For telling the child, and again, I'll let other people share their opinions, I first of all ask the parents if they want me to tell the child with them present, or they want to tell the child. And some parents feel that it comes better from a medical provider, and some parents want a more private conversation. And I certainly would frame it in the light of, at the time we were doing what we could do to give you the best chance of a long and healthy life, we made the decisions we had to make at the time. The field is still evolving, and we will help you explore options for the next decade, so that hopefully there will be some other opportunities. Also, adoption, of course. And many of our transplant survivors, a fertilized egg could be placed into their uterus, and they would be able to carry that baby to term, usually. There's some complications around that, too. I'll stop there.
29:05 [Moderator] All right. Dr. Morris, or Marybeth, do you want to address the how to tell a child? Or do you have anything else to add there?
29:15 [Ms. Morris] I wish that I had a universal answer for how to tell any child, but it really depends on the individual child, based on maturity level, based on where your child is in terms of coming to terms with her medical history, what her understanding is. My recommendation, I think as a parent you certainly know your child best, but also, as a parent, you have a lot of feelings invested in this process, as well. My recommendation would be to talk with her individual medical providers. And also, if your cancer center or treatment center has a psychosocial clinician on staff, try to engage with that person so that he or she can get to know your child and help give you specific recommendations based on your individual child. I think it's really hard to have a one-size-fits-all answer to that question.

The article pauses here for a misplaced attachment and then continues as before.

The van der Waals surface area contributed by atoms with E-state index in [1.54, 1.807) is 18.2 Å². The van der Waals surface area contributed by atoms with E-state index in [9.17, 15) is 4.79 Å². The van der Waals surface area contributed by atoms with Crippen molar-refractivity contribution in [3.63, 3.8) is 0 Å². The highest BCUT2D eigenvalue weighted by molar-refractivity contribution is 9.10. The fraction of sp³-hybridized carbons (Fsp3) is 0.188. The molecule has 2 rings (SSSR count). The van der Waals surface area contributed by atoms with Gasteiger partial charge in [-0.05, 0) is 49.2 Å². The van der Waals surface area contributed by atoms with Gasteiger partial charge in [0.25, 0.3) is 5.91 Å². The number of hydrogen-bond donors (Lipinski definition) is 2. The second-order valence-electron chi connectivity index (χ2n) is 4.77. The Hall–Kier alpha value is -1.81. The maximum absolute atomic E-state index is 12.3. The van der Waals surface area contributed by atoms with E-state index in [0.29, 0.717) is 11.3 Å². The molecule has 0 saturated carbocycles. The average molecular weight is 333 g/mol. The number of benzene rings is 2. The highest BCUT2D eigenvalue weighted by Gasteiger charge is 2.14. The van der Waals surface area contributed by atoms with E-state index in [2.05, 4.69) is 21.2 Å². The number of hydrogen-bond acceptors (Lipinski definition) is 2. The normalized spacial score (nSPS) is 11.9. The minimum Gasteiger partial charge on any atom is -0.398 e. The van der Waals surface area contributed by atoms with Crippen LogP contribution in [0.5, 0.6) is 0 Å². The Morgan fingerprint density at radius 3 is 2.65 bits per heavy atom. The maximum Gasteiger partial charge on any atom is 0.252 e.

30:11 [Moderator] All right. Dr. Cooke, perhaps you can answer this question: "Our daughter had her transplant in 2018. Her related donor is in his late 30s and had chickenpox when he was young. Would it make sense for my daughter and the donor to get the non-live Shingrix vaccine?"
30:32 [Dr. Cooke] These are really provocative questions, right? We're always thinking about, how do we need to retrain this new donor immune system? How much of the donor immunity is actually transferred, not only immediately after transplant, but in the months to years that follow? There are a couple of things that can guide us in this regard. We certainly could follow, there's antibody tests that we can do for chickenpox or varicella to demonstrate whether or not someone has circulating immunity to that particular virus. So, that would be a good place to start.
If, despite the fact the donor had chickenpox, if after transplant, looking for the varicella antibodies was in fact negative, then that would actually certainly prompt me to re-vaccinate that patient early using the upfront varicella zoster vaccine. And then, with respect to the later vaccine, I think that is something that is also still to be at least considered because many times immunity, even if robust at one point, will wane later. So, I think that is in part why people end up getting, as we get older, the booster vaccine to prevent shingles, because sometimes this immunity can wane with time if, in fact, the body is not re-challenged with the virus. Leslie, do you have anything to add to that?